The CEO of Wealthfront describes the folly: “Just thirty stocks, hand-picked by committee by Dow Jones, with no rigorous requirements. Worse, it's a "price-weighted" index, which is mathematically nonsensical. When calculating the Dow Jones Industrial Average, they take the actual stock prices of each stock, add them together, and divide them by a "Dow Divisor". They don't take into account how many shares outstanding; they don't assess the market capitalization of each company. When a stock splits, they actually change the divisor for the whole index. It's completely unclear what this index is designed to measure, other than financial illiteracy”.
Let’s use a Canadian example. In 2000, Nortel made up fully one-third of the TSE, which is also a market-cap (size) weighted index. One third of the whole index! Between October 1998 and June 2000, Nortel, along with its parent BCE, accounted for 75% of the TSE’s increase (and 75% of the its subsequent decline). For many investors, their success or failure relative to the index depended on their allocation to Nortel. How could one “beat the TSE”? If one invested more than one-third of their portfolio in Nortel, then they would have been beating the TSE. We all know how that story ended. (If you don’t, click here). How prudent would it have been to overweight Nortel, or to have anything even close to a market-weight position? Why? Why would you ever? If your Foundation’s assets depended on it, would you do so because the index did?
Valeant, which was up 85% between May 2014 and May 2015, was responsible for 60% of the TSX’s gain. Over the five-year period ending May 2015, Valeant was responsible for 20% of the TSX’s gain as it became the third highest weighting in the index. Is that truly a representation of broad markets, or one company’s fortunes? As of May, the TSX had gained 4 per cent over the past 12 months, compared with a 7 per cent drop for a version of the index that weights each company equally. So if an investor is doing the prudent thing, they’re underperforming the market. The investor who seeks “market returns”, and focuses on “beating the market”, having learned little from Nortel, may have taken a larger position in Valeant than the 5% of the index it represented. And how did that go? Click here. Nisht gut.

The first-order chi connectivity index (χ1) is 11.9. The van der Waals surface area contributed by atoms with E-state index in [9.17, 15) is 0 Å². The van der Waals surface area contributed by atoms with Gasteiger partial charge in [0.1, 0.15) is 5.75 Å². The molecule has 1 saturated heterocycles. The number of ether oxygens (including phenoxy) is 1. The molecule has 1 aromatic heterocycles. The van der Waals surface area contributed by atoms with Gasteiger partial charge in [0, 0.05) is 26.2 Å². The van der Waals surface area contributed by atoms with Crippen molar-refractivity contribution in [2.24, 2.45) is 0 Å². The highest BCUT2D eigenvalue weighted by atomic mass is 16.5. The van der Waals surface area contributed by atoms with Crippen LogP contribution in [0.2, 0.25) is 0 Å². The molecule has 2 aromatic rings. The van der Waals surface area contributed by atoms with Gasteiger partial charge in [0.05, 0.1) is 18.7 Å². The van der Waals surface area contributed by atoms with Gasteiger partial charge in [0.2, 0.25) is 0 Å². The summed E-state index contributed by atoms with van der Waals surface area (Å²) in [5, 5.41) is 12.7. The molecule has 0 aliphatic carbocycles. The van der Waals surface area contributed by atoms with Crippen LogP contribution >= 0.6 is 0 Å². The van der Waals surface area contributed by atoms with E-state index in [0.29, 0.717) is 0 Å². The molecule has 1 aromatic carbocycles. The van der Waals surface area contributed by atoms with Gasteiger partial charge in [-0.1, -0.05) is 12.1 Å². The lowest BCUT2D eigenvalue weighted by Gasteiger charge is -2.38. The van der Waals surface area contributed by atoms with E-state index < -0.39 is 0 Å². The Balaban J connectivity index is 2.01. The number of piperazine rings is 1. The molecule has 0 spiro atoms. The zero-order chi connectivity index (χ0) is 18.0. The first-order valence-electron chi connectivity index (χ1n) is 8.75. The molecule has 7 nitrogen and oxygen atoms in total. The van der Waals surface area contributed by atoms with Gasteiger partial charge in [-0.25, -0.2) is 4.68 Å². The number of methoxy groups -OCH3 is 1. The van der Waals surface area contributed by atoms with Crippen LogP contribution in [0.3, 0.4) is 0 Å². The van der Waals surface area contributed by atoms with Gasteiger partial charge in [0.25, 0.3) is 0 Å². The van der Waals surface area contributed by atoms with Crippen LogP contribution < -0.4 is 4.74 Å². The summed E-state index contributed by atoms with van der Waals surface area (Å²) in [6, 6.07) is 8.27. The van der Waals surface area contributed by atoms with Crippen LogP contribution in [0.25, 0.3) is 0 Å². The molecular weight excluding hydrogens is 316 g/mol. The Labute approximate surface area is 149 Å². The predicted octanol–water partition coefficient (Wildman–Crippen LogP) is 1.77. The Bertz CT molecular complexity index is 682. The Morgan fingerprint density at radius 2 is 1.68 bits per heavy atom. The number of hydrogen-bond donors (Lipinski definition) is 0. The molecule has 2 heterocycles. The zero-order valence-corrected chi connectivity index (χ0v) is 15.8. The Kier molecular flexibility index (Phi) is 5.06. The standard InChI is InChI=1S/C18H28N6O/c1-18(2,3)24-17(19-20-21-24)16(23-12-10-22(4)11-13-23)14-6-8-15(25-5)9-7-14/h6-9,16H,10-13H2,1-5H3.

Yes, when considered in aggregate, indices can provide a picture of how a particular market is faring, and they are useful inasmuch as they inform on the behavior of a specific group of assets, but which index is right? There are dozens, if not hundreds, all over the world, with differing composition methods. Which should you invest in? How much should you allocate to each? How much of your portfolio should Apple represent? 4%? 12%? 0%? From a portfolio-management standpoint, what percentage of any index it happens to be is irrelevant. What matters is how much the company dominates your overall holdings. Same goes for Valeant, Nortel, Citigroup, Enron, or any particular manager, fund, asset class, geography, style, etc. In the words of Cliff Asness, “Trying not to be wrong is great and something we all strive for, but it’s not risk control. Risk control is limiting how bad it could be if you are wrong. In other words, it’s about how widely reality may differ from your forecast.”
It doesn’t matter how much of the index is represented by a single company or small group of companies. The reason it doesn’t matter is because what the index does has nothing to do with you—the investor. What should matter to you, and what our industry should better help you understand, is that you need to preserve and grow the purchasing power of your money (because $100K doesn’t buy today what it did in 1981, and $1MM likely won’t buy in 2040 what it does today). What should matter to you is your ability to travel comfortably in retirement, live in peace and dignity, take care of your children and grandchildren and great-grandchildren, save the whales, build a wing in a hospital—whatever—but what should matter is your goals—and the steady, consistent preservation and growth of your wealth needed for you to achieve those goals.